President Obama’s inaugural address was eloquent and moving in parts. It was also deeply partisan and polarizing, something that is unusual for a day normally devoted to unity and common purpose.
But not in Barack Obama’s America. In his inaugural speech he did what he seemingly cannot keep himself from doing: portraying himself and his followers as Children of Light and portraying his opponents as Children of Darkness.
You are either with Obama–or you are with the forces of cruelty and bigotry. In Obama’s world, there is no middle ground. He is the Voice of Reason; those who oppose him are the voice of the mob. They are the ones who (to cite just one passage from his speech) mistake absolutism for principle, substitute spectacle for politics, and treat name-calling as reasoned debate.
Israelis go to the polls tomorrow and, as we’ve noted previously, there’s not any doubt about who will lead their next government. The voters appear poised to give Prime Minister Benjamin Netanyahu a qualified endorsement, and while his own party appears to be getting fewer votes than expected, the factions that made up his current government will collectively get what amounts to a landslide victory over the prime minister’s left-wing and Arab critics in the Knesset. But the financial sector’s approval of his performance in office appears nearly unanimous. As Bloomberg News reports, the country’s bonds have gone up 36 percent in dollar value since he took office in 2009 as opposed to a 22 percent average rise for global government debt. The shekel has also gained 13 percent against the dollar in that period and is, according to financial experts, the second-best performing currency in Europe, Middle East and Africa during this time.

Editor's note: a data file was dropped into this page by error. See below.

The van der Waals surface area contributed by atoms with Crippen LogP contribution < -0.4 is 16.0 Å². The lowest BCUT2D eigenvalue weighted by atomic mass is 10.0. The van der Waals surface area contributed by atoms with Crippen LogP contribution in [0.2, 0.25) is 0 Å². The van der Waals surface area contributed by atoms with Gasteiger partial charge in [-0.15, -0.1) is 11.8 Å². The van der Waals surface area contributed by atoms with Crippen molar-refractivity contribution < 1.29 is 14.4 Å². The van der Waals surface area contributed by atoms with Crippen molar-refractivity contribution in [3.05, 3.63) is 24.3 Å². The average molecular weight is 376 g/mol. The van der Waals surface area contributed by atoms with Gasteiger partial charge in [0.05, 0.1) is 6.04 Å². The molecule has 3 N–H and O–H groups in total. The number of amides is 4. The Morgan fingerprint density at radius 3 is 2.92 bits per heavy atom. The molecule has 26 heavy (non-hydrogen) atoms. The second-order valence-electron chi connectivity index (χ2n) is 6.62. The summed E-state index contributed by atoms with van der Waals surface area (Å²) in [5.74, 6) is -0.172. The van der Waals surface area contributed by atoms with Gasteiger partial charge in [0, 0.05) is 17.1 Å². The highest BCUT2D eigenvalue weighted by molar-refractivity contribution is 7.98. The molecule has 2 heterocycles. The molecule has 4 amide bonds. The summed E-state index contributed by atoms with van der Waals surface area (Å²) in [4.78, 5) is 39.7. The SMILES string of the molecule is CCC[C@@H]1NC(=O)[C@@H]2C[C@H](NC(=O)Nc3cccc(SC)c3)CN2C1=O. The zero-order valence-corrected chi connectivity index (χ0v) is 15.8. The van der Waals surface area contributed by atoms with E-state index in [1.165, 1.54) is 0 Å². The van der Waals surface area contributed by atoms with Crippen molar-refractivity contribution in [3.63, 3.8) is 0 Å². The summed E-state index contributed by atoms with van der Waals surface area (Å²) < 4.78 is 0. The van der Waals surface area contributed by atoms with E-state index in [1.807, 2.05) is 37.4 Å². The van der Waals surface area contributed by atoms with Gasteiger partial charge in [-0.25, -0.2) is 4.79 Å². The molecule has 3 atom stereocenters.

That’s a message that gets drowned out by complaints about the rise in the cost of living that generated street protests in Israel in the summer of 2011. Yet for all of the country’s problems, including a deficit that is fueled by Israel’s need to spend a disproportionate amount on defense, there’s little doubt that Netanyahu’s administration has been economically sound and that the country’s economy has grown by leaps and bounds under his leadership. His commitment to maintain the Jewish state’s commitment to a free-market model and the stability that his leadership has given the nation are not the only factors behind the growth numbers, but Israel has become an even better bet for investors in the past four years. The near-certainty that he will stay in office will ensure that this will continue.
President Obama’s Inaugural Address was well delivered and, as we have come to expect from him, quite eloquent. It had the usual obeisance to the traditions of American democracy and the virtue of relative brevity. Yet there was nothing in it that showed that he had learned a thing in the four years since he first took the oath of office.